With his partners’ money, Cuneo commenced an eight-year project in the late 1990s to acquire a clone stock of Brunello from Italy and bring the first plants to the Northwest. (Brunello is the magnificent sangiovese grape clone that produces expensive Brunello di Montalcino wines.) Cuneo certified the plants as the first Brunello clones in North America; after they cleared federal quarantine, he planted five acres of vines at Ciel du Cheval.
That was in 2002. The first fruit was harvested two years later and became the basis for Cuneo Cellars’ sangiovese bottlings. Other winemakers watched the program from a distance, some in awe. “Gino was a bit of a maverick, to use an overworked term,” says Patrick Taylor, the young winemaker who apprenticed under Cuneo and replaced him at Cana’s Feast. Demand for sangiovese has slowly grown and now is a unique staple of the Cana’s Feast lineup. Other wineries have begun to experiment with the grape, too.
But Cuneo wasn’t finished. On another trip to Italy, he discovered the amarone wines from the Veneto region. For these wines, grapes must be picked before they are fully ripe and then dried on racks for months, a process that draws out complexities of flavor and character. The drying, and the wines made from it, are called appassimento. Few, if any, winemakers in America were known to be making them commercially. “It’s an accountant’s nightmare,” says Cuneo, referring to the slow, labor-intensive process. “Costs just blow out the window, and rot can take it all away.” Nevertheless, he was intrigued, and began to experiment with drying nebbiolo, syrah, and grenache grapes. In 2003, he bottled his first appassimento wines and sold out, at thirty dollars a bottle, to his wine club members.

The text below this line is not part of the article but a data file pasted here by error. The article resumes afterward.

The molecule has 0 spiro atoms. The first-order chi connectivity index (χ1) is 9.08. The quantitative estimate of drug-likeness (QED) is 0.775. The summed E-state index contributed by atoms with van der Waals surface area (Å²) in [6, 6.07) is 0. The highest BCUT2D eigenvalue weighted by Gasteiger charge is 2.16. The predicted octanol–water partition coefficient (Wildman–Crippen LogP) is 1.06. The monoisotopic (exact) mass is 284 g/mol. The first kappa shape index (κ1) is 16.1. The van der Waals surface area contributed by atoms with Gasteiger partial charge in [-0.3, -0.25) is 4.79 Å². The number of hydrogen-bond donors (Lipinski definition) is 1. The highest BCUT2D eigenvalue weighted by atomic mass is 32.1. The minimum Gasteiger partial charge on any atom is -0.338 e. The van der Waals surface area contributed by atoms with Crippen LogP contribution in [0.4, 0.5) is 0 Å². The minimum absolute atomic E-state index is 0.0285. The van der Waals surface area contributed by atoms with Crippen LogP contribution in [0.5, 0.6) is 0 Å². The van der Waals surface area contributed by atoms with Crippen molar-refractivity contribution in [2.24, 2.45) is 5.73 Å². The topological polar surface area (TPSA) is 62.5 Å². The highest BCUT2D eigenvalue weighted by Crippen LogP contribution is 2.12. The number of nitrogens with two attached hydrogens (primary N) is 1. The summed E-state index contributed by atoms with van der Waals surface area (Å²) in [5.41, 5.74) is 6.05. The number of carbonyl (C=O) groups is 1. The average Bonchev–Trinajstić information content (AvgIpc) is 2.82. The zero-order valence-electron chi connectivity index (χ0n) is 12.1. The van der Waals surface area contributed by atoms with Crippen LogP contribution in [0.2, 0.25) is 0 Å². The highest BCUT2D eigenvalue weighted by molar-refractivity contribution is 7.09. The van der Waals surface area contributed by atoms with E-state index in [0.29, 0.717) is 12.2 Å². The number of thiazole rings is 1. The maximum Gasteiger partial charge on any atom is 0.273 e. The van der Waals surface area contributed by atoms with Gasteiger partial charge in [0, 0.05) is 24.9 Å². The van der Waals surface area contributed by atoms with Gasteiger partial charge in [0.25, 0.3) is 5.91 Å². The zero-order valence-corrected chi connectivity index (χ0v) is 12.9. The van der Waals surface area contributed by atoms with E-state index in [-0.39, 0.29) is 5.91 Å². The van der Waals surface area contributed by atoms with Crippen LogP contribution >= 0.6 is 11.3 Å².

The winery was a success. Reviews poured in for Cuneo’s “meaty and rock-solid” wines, as Wine Enthusiast referred to a 1999-vintage pinot noir that was released in 2001. “A superb wine!” Oregon Wine Report said of the 2000-vintage Red Mountain Bordeaux. Cuneo Cellars was lauded for its pastoral setting, its reasonable retail prices, and its ambitious product line. At the same time, Carlton was becoming known as a place to taste and buy good wine. Cuneo Cellars became a must-stop spot on the tourist trail. “By the end of ’04 we were making really good money out of the tasting room,” says Christensen. “Sales had gone up 30 percent a year. The Cuneo label was liquid gold; we couldn’t keep that puppy in stock.”
It was about that time that Martin Barrett, Cuneo’s initial partner and major investor, began to have a different vision of the business, and a different view of the winemaker himself.